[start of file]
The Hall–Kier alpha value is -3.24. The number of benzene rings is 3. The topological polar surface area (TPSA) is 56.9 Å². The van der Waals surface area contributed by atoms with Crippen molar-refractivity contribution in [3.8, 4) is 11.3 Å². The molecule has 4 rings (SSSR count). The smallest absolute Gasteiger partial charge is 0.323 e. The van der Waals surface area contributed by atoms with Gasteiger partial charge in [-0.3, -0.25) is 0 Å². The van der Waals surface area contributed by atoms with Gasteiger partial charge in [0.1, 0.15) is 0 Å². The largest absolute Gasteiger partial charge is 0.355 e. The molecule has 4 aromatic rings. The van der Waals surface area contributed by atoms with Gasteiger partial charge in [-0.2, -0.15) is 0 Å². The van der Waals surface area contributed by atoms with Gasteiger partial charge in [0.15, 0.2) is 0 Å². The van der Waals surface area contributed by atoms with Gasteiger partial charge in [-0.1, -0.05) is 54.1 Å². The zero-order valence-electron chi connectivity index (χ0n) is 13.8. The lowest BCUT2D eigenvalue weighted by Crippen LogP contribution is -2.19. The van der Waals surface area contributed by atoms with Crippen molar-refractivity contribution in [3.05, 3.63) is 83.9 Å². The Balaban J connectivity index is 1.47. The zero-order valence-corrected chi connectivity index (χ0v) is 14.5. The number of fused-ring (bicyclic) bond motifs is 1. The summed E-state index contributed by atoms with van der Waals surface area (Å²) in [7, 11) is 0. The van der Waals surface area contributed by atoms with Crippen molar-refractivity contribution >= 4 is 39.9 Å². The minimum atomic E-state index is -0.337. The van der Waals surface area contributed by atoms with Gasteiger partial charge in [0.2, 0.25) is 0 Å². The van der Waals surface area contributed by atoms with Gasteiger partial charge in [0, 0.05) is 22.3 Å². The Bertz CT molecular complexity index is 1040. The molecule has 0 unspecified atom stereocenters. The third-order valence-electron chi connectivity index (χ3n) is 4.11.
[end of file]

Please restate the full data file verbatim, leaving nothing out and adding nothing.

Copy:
The Hall–Kier alpha value is -3.24. The number of benzene rings is 3. The topological polar surface area (TPSA) is 56.9 Å². The van der Waals surface area contributed by atoms with Crippen molar-refractivity contribution in [3.8, 4) is 11.3 Å². The molecule has 4 rings (SSSR count). The smallest absolute Gasteiger partial charge is 0.323 e. The van der Waals surface area contributed by atoms with Gasteiger partial charge in [-0.3, -0.25) is 0 Å². The van der Waals surface area contributed by atoms with Gasteiger partial charge in [0.1, 0.15) is 0 Å². The largest absolute Gasteiger partial charge is 0.355 e. The molecule has 4 aromatic rings. The van der Waals surface area contributed by atoms with Gasteiger partial charge in [-0.2, -0.15) is 0 Å². The van der Waals surface area contributed by atoms with Gasteiger partial charge in [0.15, 0.2) is 0 Å². The van der Waals surface area contributed by atoms with Gasteiger partial charge in [-0.1, -0.05) is 54.1 Å². The zero-order valence-electron chi connectivity index (χ0n) is 13.8. The lowest BCUT2D eigenvalue weighted by Crippen LogP contribution is -2.19. The van der Waals surface area contributed by atoms with Crippen molar-refractivity contribution in [3.05, 3.63) is 83.9 Å². The Balaban J connectivity index is 1.47. The zero-order valence-corrected chi connectivity index (χ0v) is 14.5. The number of fused-ring (bicyclic) bond motifs is 1. The summed E-state index contributed by atoms with van der Waals surface area (Å²) in [7, 11) is 0. The van der Waals surface area contributed by atoms with Crippen molar-refractivity contribution >= 4 is 39.9 Å². The minimum atomic E-state index is -0.337. The van der Waals surface area contributed by atoms with Gasteiger partial charge in [0.2, 0.25) is 0 Å². The van der Waals surface area contributed by atoms with Gasteiger partial charge in [0, 0.05) is 22.3 Å². The Bertz CT molecular complexity index is 1040. The molecule has 0 unspecified atom stereocenters. The third-order valence-electron chi connectivity index (χ3n) is 4.11.